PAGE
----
I spent a lovely hour or so, perusing the shelves. In addition to all the new books, there’s also a section where you can buy or rent books by the foot. Perfect for when you want an instant library (say, for staging a home for sale, or for a photo shoot or a set design) – everything from antique leather-bound volumes through to biographies or cookbooks.
Then, up on the top floor is the Rare Books Room, a light and airy wood-floored room lined from floor to ceiling with shelves containing an array of one-of-a-kind literary works —proofs, first editions, signed and inscribed books and papers.
4. Cycling around Central Park
Central Park Sightseeing. 56 W 56th St, New York, NY, 10019 Ph: +1 212 247 4859
On previous visits to NYC we’ve spent quite a bit of time in Central Park. Walking through it on sweltering July days, taking a horse and carriage ride around it (just like in the movies), and even (because it seemed like a good idea at the time) trudging the whole way across the park after a fresh snow fall. So on the most recent visit, we decided to do it a bit differently and hired bikes to cycle right around the Park.
We collected our bikes from Central Park Sightseeing in W56th St. We had booked on-line the night before to get the internet-only pricing. We could have booked a guided cycle tour, but decided just to go our own way. Once we all had our bikes we headed off. There was no way we were brave enough to actually ride the bikes on Midtown streets, so we (like every other tourist, it seemed) walked our bikes up the pavement to 59th and the start of the Park. Once inside the Park, there was only a small portion of the road where we shared the road with motor vehicles (and there were clearly-marked cycle lanes).
It was a stunning day, weather-wise and we went right around the extremity of the Park on Central Park Drive. It’s a relatively easy ride at just under 10km (6.1 miles), but the slight inclines in the uptown section of the Park are a bit deceptive…my legs felt it the next day. We stopped a few times at points of interest, including the Strawberry Fields Memorial to John Lennon, which is located in the Park opposite the Dakota Building where he was shot.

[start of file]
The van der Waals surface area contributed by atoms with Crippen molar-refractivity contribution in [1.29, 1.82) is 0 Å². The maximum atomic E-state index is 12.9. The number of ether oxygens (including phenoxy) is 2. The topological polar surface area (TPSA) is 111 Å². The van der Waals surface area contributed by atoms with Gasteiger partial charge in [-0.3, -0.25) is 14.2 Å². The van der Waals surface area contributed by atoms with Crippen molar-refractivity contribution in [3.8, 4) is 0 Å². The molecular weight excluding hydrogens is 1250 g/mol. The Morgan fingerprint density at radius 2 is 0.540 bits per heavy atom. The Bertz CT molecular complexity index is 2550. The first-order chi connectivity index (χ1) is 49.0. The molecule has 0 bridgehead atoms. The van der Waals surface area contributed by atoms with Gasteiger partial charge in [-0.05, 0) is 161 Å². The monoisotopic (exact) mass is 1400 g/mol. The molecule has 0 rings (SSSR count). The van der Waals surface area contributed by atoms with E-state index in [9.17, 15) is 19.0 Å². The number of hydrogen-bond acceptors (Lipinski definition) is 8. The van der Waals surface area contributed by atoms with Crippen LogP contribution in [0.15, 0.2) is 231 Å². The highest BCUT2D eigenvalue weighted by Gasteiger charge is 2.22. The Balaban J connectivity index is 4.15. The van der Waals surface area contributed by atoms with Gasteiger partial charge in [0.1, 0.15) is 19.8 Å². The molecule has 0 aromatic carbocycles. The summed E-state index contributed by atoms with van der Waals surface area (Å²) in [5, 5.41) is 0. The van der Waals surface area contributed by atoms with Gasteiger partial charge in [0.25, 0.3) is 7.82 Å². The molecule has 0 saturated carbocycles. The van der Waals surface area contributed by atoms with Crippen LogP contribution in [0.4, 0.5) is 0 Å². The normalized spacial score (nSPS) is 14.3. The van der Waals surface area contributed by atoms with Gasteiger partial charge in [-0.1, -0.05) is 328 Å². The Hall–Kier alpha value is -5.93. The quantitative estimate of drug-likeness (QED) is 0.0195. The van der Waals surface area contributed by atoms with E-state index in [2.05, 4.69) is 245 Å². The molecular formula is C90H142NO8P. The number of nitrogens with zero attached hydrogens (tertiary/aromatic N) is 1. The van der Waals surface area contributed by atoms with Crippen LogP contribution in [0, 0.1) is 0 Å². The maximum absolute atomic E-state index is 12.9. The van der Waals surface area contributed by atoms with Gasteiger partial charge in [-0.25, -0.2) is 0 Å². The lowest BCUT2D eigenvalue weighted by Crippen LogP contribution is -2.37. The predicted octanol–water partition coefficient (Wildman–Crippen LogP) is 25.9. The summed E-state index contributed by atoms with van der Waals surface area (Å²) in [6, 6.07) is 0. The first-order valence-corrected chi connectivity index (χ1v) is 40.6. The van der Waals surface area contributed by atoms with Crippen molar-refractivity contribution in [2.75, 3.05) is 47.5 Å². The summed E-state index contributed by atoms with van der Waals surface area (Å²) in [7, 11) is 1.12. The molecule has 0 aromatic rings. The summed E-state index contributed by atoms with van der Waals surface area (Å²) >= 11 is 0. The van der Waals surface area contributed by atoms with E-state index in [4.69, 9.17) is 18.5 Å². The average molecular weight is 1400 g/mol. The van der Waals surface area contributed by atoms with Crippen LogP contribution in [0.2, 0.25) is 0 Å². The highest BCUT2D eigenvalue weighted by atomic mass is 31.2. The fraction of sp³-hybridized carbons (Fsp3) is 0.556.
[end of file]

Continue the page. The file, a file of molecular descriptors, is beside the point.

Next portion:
At the end of our NYC time with Britannia and her parents, when we all named our customary ‘three holiday highlights’, cycling in Central Park featured on almost everyone’s lists.
My tip? Remember to ask for a chain lock at the cycle hire shop if you are intending to get on and off the bikes to see various Park sights that are off Central Park Drive.
5. A walk around the southern tip of Manhattan
It was our last day in New York City, the sky was a brilliant blue, the sun was shining and it seemed too good a day to waste on anything indoors. So after collecting takeaway coffees from Le Pain Quotidien opposite our downtown hotel, we set off to walk right around the southern tip of Manhattan from the Irish Hunger Memorial on Vesey Street in the west to the Brooklyn Bridge in the east.
We’re big advocates for walking as much as possible on foreign land. You see and experience so much more on foot than you do from a tour bus or taxi window.
This glorious walk took us past: the sculptures and art installations along the Esplanade and in the parks and open spaces of Battery Park City, the Museum of Jewish Heritage, the Skyscraper Museum, Castle Clinton, Battery Park, the helicopters taking off and landing at the Port Authority Downtown Heliport, the historic South Street Seaport and its museum and the Old Fulton Fish Market. At the Brooklyn Bridge, we headed inland across the island, past City Hall and the Courthouses, the Woolworth Building, St Paul’s Chapel (which is the oldest surviving church building in NYC), and the new One WTC Freedom Tower, back to our hotel.